I live in Osage Beach, MO and the buyers want to have their own inspector for the sale of our home. We are fine with that, however, we don’t want them to walk through our house with the inspector. They will not let us be present. Isn’t there a new law that inspectors have to be picked at random as opposed to the buyer getting their own? Is it unusual for the buyer to go through the house with the inspector without the sellers there? Thanks.
"I live in Osage Beach, MO and the buyers want to have their own inspector for the sale of our home. We are fine with that, however, we don’t want them to walk through our house with the inspector. They will not let us be present. Isn’t there a new law that inspectors have to be picked at random as opposed to the buyer getting their own? Is it unusual for the buyer to go through the house with the inspector without the sellers there? Thanks. "
Do you want to sit in on conversations between the buyer and his attorney too? Do you want to have your doctor chosen for you at random?
The buyer is the one who hires the inspector as they are paying them. You do not have a choice in the matter. As for you being there, it is still your house until they move in but it is easier to discuss finding with the buyer if you are not there. A seller should remove themselves by going down stairs while they are upstairs and vise versa. Go for a walk, ride your bike whatever. If you are over there shoulder the entire time it will just tick everyone off. The report given to the buyer is confidential and you will not be given a copy so don’t think it is your right to have one. Just food for thought!!
If you were the buyer would you want “your” home inspector picked at random?
Or would you feel more comfortable at trusting an inspector you chose on your own?
the law you think you’re refering to is when getting a loan, the appraisers are chosen at random to prevent another housing market catastrophie. You know… like you want a loan and your loan officer’s buddy/appraiser says it’s worth way more than it is so you can get financing, you intern use the home as a big ATM machine and then lose the house and the bank is way upside down…you would not want a random inspector, you want someone who has youe best interest in mind. Did you get a random realtor or did you choose who for various reasons?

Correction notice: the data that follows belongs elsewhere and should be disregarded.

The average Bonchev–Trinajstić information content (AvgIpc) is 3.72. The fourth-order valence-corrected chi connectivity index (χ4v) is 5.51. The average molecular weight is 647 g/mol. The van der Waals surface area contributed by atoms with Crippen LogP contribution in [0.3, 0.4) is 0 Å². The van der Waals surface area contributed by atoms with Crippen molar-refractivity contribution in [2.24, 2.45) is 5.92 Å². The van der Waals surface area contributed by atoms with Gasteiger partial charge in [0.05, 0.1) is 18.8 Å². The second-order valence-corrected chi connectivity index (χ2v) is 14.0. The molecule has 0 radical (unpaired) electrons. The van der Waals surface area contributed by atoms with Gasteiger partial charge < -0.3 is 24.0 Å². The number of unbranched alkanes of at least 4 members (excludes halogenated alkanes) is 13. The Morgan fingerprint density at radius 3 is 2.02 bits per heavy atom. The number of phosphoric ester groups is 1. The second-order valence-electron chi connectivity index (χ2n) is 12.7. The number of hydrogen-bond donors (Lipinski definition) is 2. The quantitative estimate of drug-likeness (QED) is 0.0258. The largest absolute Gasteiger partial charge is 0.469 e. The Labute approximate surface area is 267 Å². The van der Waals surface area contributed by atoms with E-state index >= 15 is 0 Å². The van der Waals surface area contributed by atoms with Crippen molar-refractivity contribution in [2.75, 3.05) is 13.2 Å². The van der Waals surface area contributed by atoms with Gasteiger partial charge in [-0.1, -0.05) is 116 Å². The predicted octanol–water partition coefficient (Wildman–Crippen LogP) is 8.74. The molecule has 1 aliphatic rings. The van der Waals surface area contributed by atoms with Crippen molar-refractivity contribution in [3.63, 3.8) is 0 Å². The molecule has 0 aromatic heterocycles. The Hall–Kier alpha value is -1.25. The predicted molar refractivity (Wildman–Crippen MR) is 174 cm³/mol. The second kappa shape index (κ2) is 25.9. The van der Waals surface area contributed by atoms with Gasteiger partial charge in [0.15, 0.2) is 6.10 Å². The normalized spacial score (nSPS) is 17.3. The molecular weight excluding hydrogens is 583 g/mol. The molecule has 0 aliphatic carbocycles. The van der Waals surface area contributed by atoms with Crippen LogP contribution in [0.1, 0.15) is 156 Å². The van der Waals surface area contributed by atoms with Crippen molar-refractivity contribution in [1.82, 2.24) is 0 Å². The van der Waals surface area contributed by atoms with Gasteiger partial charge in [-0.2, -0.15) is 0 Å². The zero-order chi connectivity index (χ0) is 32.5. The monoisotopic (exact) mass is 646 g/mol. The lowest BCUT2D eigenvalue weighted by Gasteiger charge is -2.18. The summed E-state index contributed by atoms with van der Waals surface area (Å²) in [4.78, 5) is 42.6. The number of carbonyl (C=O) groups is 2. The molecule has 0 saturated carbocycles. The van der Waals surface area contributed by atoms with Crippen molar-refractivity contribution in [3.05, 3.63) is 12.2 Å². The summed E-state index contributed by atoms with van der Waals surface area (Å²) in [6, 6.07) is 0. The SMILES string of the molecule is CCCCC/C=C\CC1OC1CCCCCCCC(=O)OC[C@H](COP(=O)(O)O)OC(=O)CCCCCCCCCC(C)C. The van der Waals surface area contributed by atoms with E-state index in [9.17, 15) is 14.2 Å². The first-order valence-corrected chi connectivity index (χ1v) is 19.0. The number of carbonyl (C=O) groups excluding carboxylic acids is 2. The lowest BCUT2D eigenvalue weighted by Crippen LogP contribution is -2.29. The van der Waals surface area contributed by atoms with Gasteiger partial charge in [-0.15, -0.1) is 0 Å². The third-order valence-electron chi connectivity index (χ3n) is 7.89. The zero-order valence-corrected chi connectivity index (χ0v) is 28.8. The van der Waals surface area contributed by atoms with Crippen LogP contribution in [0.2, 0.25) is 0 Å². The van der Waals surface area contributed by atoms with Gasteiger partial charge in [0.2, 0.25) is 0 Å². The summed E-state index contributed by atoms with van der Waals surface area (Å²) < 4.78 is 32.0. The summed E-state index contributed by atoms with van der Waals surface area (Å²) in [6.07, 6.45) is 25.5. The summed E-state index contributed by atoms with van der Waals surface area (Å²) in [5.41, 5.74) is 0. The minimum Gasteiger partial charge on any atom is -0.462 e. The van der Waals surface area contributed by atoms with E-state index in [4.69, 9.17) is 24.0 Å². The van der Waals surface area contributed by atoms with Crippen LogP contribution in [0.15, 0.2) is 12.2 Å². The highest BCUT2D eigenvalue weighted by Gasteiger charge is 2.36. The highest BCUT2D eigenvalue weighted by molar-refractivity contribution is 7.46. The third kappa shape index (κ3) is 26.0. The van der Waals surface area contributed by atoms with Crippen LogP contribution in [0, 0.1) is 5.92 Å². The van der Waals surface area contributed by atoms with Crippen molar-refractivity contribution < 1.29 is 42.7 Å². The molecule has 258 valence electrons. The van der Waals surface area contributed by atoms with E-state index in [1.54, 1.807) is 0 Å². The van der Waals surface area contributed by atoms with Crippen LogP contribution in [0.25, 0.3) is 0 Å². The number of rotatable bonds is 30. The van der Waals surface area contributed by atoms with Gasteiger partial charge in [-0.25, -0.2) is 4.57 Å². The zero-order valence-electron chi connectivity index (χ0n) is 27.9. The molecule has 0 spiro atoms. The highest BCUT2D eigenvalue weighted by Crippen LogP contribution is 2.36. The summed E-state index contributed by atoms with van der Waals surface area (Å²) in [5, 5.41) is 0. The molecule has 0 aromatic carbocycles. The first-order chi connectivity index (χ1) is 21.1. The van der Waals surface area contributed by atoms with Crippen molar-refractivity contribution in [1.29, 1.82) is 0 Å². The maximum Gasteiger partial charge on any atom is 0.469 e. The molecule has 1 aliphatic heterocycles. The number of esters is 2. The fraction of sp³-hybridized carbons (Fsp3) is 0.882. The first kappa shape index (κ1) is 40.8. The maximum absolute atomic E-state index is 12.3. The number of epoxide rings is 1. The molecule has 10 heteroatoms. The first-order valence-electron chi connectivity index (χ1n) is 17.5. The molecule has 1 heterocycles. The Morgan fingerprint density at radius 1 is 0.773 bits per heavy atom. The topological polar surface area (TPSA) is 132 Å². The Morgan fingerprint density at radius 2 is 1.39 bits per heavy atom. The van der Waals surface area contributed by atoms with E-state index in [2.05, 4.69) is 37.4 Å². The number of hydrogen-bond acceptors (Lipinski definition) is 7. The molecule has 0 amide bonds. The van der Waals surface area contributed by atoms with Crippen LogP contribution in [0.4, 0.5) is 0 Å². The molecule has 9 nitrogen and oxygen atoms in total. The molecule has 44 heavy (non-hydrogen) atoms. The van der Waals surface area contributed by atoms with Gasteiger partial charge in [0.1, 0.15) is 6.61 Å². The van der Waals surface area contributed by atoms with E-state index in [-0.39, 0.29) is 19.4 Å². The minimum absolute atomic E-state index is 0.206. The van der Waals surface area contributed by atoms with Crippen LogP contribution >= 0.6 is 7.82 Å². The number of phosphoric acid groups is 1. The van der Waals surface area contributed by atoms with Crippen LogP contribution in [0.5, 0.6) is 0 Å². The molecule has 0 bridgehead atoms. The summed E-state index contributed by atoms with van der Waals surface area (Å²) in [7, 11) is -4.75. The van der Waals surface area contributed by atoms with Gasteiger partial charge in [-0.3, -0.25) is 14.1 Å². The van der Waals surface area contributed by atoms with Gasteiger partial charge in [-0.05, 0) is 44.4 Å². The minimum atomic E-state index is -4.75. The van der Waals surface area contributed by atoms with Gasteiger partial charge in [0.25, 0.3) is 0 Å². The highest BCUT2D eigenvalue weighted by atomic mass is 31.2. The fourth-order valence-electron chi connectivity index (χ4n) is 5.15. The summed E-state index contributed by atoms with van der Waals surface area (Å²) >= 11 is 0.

Florence, A home inspector is a trained professional; he/she is not the enemy but just a professional who should accurately and without bias describe and educate the buyer about your home. I know selling a home is stressful to you but it is also stressful to the buyer…if a buyer is not comfortable with the home they won’t buy. My advice is to let the inspection process play out as it normally does and don’t stress over it. Try do do everything you can to cooperate with the buyer’s inspection request. Let them have the time to privately view and discuss your home with their inspector; if you are there and try to dispute the home inspector or get into a drawn out debate the stress and tension level goes up and your chances of selling go down. Here in NH the majority of the time the seller leaves the home. Also at least one real estate agent is present at all times to make sure the home is locked and secure when the inspection is finished…I don’t know if that is the custom where you live?? You need to sell…they want to buy…let the professionals do their job.
What fun the seller following the inspector disclaiming every thing that is done, If you want to sell just back away and let it happen
If you distrust people that much, place a clause in the Terms of your Purchase Agreement that your realtor and the buyers realtor must be present (but not intrusive) during the inspection. Make them earn all that hard cash you are paying them to sell your home. Just sayin’.
buyer should always go thru the house with their inspector, so that they can see in person any thing that might be in the report. seller is normally not to be there,as they might take anything that is discovered that would go in the report , personall, rather than just a report on the house not the seller earl